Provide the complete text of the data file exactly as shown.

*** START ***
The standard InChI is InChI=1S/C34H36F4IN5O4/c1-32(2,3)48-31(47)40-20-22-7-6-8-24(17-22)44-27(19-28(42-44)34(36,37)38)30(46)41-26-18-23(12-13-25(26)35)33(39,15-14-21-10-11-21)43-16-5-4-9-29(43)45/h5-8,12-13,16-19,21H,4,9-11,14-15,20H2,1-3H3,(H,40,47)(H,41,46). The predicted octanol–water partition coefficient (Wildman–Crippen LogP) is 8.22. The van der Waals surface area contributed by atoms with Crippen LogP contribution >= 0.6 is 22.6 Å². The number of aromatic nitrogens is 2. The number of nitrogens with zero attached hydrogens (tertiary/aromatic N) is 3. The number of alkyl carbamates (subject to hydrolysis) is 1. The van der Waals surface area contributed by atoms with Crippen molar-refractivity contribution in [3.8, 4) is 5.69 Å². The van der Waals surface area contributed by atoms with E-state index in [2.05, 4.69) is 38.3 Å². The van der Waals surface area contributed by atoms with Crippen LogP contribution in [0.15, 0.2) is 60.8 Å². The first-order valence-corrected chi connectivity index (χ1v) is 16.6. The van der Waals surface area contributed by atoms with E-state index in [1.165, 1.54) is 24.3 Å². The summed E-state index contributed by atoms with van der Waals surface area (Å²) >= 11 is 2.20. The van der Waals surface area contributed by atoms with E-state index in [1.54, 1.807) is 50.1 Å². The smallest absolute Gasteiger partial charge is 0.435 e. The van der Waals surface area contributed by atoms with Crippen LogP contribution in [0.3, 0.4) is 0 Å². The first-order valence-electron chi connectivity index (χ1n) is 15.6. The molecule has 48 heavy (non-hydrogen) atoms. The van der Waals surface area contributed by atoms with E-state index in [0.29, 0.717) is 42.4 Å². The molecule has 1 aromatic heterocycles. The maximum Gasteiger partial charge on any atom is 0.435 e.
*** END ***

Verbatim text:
The standard InChI is InChI=1S/C34H36F4IN5O4/c1-32(2,3)48-31(47)40-20-22-7-6-8-24(17-22)44-27(19-28(42-44)34(36,37)38)30(46)41-26-18-23(12-13-25(26)35)33(39,15-14-21-10-11-21)43-16-5-4-9-29(43)45/h5-8,12-13,16-19,21H,4,9-11,14-15,20H2,1-3H3,(H,40,47)(H,41,46). The predicted octanol–water partition coefficient (Wildman–Crippen LogP) is 8.22. The van der Waals surface area contributed by atoms with Crippen LogP contribution >= 0.6 is 22.6 Å². The number of aromatic nitrogens is 2. The number of nitrogens with zero attached hydrogens (tertiary/aromatic N) is 3. The number of alkyl carbamates (subject to hydrolysis) is 1. The van der Waals surface area contributed by atoms with Crippen molar-refractivity contribution in [3.8, 4) is 5.69 Å². The van der Waals surface area contributed by atoms with E-state index in [2.05, 4.69) is 38.3 Å². The van der Waals surface area contributed by atoms with Crippen LogP contribution in [0.15, 0.2) is 60.8 Å². The first-order valence-corrected chi connectivity index (χ1v) is 16.6. The van der Waals surface area contributed by atoms with E-state index in [1.165, 1.54) is 24.3 Å². The summed E-state index contributed by atoms with van der Waals surface area (Å²) >= 11 is 2.20. The van der Waals surface area contributed by atoms with E-state index in [1.54, 1.807) is 50.1 Å². The smallest absolute Gasteiger partial charge is 0.435 e. The van der Waals surface area contributed by atoms with Crippen LogP contribution in [0.3, 0.4) is 0 Å². The first-order valence-electron chi connectivity index (χ1n) is 15.6. The molecule has 48 heavy (non-hydrogen) atoms. The van der Waals surface area contributed by atoms with E-state index in [0.29, 0.717) is 42.4 Å². The molecule has 1 aromatic heterocycles. The maximum Gasteiger partial charge on any atom is 0.435 e.